It’s ISA Season!
Things are going pretty great. You’re interesting, funny and probably more intelligent than average. You’ve got a sweet job (or a not so sweet job)… You’ve got a job! All is well.
And now you’re thinking “hey, it might be good to set something aside for the future.” Or get a snack. No! Stick with your first impulse.
Yes, it is a good idea to set something aside for the future. You can have the snack later: time to start saving.
In the UK, one of the best ways to save is with an ISA, which are now a venerable 20 years old.
Since this year’s ISA deadline on 5th April 2019 is drawing near, we thought it’d be a good time for a refresher on our favourite tax-efficient investing accounts.
ISAs are wonderful because:
You don’t pay any UK capital gains or income tax .
You can put in up to £20,000 a year .
No tax admin or hassle.
Most of the time, you can take out the money whenever you want.*
Some ISAs have penalties for early withdrawal.
If you invest with an ISA, you don’t pay any capital gains tax on your returns or UK tax on your dividends.
The US government taxes everyone’s US stock dividends at source, because superpower privileges. So that tax still applies even with an ISA — though UK nationals get taxed on these at a lower rate than Americans.
There are a few types of ISA, with variations within them too, but the two most popular types are:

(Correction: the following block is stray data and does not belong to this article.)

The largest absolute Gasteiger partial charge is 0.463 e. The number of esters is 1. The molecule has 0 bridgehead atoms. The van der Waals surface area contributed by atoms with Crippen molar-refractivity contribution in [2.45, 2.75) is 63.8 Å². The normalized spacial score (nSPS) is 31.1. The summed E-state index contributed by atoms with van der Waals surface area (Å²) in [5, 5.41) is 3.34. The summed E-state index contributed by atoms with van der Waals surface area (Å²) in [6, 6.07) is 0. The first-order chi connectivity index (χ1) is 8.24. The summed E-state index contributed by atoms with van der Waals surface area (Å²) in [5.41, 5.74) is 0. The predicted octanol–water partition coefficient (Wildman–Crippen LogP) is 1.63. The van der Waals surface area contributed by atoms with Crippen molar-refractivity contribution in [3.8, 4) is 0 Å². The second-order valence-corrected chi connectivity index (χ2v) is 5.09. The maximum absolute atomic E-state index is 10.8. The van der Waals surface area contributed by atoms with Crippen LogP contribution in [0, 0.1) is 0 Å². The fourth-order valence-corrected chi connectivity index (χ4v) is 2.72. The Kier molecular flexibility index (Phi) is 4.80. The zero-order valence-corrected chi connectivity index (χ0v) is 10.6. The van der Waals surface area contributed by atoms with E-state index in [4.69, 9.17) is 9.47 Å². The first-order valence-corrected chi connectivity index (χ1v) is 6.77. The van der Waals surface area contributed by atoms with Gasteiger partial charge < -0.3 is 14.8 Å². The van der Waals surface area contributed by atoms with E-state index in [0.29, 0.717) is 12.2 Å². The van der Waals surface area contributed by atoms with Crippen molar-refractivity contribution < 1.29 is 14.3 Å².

- Cash ISAs, which pay a rate of tax-free interest (currently maxing out around 2.3% as of March 2019).
- Stocks and shares ISAs, which let you make your own investments in equities, bonds or other asset classes, with tax-efficient returns .
There are also a few rules, including these:
- As of 2018–2019, you can put in £20,000 total across one or more of your ISAs each tax year.
- You can only contribute to one of each type of ISA each tax year.
- Based on the current rules, you can keep as many ISAs as you want open.
So you can have a cash ISA and a stocks and shares ISA and contribute to both in the same year. You can’t contribute to two stocks and shares ISAs in the same year, but you can have as many as you want open and running.
Also note that investing, selling or otherwise moving money around inside a stocks and shares ISA doesn’t count as a contribution. Once it’s been contributed, you can manage the money as much as you want.
Check out the full government guidelines here.
Sounds better than I could possibly imagine… you mentioned a deadline?
Yep, so ISA years are the same as tax years, running from 6th April to 5th April the following year. Your £20,000 contribution limit applies to each year and it doesn’t roll over .
That means that if you haven’t already contributed £20,000 this year, you have until 5th April to add any more money, after which that year’s allowance expires.
Then on 6th April, you get a new allowance of £20,000 to add that year. So if you’d already added the full £20,000 this tax year, you can add up to £20,000 over the course of the next tax year.
So if you want to max out on your annual contribution, you have only a couple weeks left.
And if you’ve already added money to a different stocks and shares ISA this year, from April 6th onwards you can start a totally new one . Like a Freetrade one, to take a random example.
ISAs on Freetrade